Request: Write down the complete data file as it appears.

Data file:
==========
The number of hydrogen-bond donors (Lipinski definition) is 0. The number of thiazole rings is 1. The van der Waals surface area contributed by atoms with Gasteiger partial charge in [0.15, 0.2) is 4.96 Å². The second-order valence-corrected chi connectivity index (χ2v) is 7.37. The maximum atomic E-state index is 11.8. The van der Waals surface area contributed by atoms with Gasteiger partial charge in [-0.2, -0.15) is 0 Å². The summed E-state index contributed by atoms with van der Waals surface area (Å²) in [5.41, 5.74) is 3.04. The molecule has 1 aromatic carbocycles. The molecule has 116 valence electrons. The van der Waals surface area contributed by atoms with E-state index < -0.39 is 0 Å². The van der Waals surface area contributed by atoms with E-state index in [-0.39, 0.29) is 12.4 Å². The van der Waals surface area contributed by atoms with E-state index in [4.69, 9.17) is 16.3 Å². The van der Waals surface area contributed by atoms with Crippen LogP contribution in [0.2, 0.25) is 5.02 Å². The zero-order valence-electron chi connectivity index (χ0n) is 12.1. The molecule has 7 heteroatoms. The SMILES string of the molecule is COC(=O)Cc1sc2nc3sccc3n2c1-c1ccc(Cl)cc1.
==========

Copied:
The number of hydrogen-bond donors (Lipinski definition) is 0. The number of thiazole rings is 1. The van der Waals surface area contributed by atoms with Gasteiger partial charge in [0.15, 0.2) is 4.96 Å². The second-order valence-corrected chi connectivity index (χ2v) is 7.37. The maximum atomic E-state index is 11.8. The van der Waals surface area contributed by atoms with Gasteiger partial charge in [-0.2, -0.15) is 0 Å². The summed E-state index contributed by atoms with van der Waals surface area (Å²) in [5.41, 5.74) is 3.04. The molecule has 1 aromatic carbocycles. The molecule has 116 valence electrons. The van der Waals surface area contributed by atoms with E-state index < -0.39 is 0 Å². The van der Waals surface area contributed by atoms with E-state index in [-0.39, 0.29) is 12.4 Å². The van der Waals surface area contributed by atoms with E-state index in [4.69, 9.17) is 16.3 Å². The van der Waals surface area contributed by atoms with Crippen LogP contribution in [0.2, 0.25) is 5.02 Å². The zero-order valence-electron chi connectivity index (χ0n) is 12.1. The molecule has 7 heteroatoms. The SMILES string of the molecule is COC(=O)Cc1sc2nc3sccc3n2c1-c1ccc(Cl)cc1.